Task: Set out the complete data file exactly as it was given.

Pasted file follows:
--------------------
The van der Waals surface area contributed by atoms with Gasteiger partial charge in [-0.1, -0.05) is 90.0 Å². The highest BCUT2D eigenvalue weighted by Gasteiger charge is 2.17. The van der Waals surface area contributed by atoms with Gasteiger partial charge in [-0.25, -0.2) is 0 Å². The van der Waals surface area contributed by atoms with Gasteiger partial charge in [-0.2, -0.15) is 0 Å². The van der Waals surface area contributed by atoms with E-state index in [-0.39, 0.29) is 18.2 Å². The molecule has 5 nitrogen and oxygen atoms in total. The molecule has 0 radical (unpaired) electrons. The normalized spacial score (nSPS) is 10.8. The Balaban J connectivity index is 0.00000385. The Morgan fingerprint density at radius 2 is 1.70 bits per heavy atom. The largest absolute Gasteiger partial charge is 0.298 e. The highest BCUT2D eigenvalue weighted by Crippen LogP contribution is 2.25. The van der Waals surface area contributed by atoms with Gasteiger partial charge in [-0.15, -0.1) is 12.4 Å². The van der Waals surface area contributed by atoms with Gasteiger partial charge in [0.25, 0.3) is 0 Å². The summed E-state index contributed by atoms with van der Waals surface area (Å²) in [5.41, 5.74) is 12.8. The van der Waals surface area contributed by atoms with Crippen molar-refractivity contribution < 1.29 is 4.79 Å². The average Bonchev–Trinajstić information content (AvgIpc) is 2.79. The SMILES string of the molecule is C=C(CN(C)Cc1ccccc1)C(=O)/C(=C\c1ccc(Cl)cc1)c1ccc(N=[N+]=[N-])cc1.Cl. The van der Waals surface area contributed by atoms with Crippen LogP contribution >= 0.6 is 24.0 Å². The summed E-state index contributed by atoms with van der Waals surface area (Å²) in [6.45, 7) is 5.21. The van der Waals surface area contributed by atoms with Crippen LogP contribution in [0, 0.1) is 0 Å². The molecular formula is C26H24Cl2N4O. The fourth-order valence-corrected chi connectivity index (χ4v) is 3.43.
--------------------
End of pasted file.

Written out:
The van der Waals surface area contributed by atoms with Gasteiger partial charge in [-0.1, -0.05) is 90.0 Å². The highest BCUT2D eigenvalue weighted by Gasteiger charge is 2.17. The van der Waals surface area contributed by atoms with Gasteiger partial charge in [-0.25, -0.2) is 0 Å². The van der Waals surface area contributed by atoms with Gasteiger partial charge in [-0.2, -0.15) is 0 Å². The van der Waals surface area contributed by atoms with E-state index in [-0.39, 0.29) is 18.2 Å². The molecule has 5 nitrogen and oxygen atoms in total. The molecule has 0 radical (unpaired) electrons. The normalized spacial score (nSPS) is 10.8. The Balaban J connectivity index is 0.00000385. The Morgan fingerprint density at radius 2 is 1.70 bits per heavy atom. The largest absolute Gasteiger partial charge is 0.298 e. The highest BCUT2D eigenvalue weighted by Crippen LogP contribution is 2.25. The van der Waals surface area contributed by atoms with Gasteiger partial charge in [-0.15, -0.1) is 12.4 Å². The van der Waals surface area contributed by atoms with Gasteiger partial charge in [0.25, 0.3) is 0 Å². The summed E-state index contributed by atoms with van der Waals surface area (Å²) in [5.41, 5.74) is 12.8. The van der Waals surface area contributed by atoms with Crippen molar-refractivity contribution < 1.29 is 4.79 Å². The average Bonchev–Trinajstić information content (AvgIpc) is 2.79. The SMILES string of the molecule is C=C(CN(C)Cc1ccccc1)C(=O)/C(=C\c1ccc(Cl)cc1)c1ccc(N=[N+]=[N-])cc1.Cl. The van der Waals surface area contributed by atoms with Crippen LogP contribution >= 0.6 is 24.0 Å². The summed E-state index contributed by atoms with van der Waals surface area (Å²) in [6.45, 7) is 5.21. The van der Waals surface area contributed by atoms with Crippen LogP contribution in [0, 0.1) is 0 Å². The molecular formula is C26H24Cl2N4O. The fourth-order valence-corrected chi connectivity index (χ4v) is 3.43.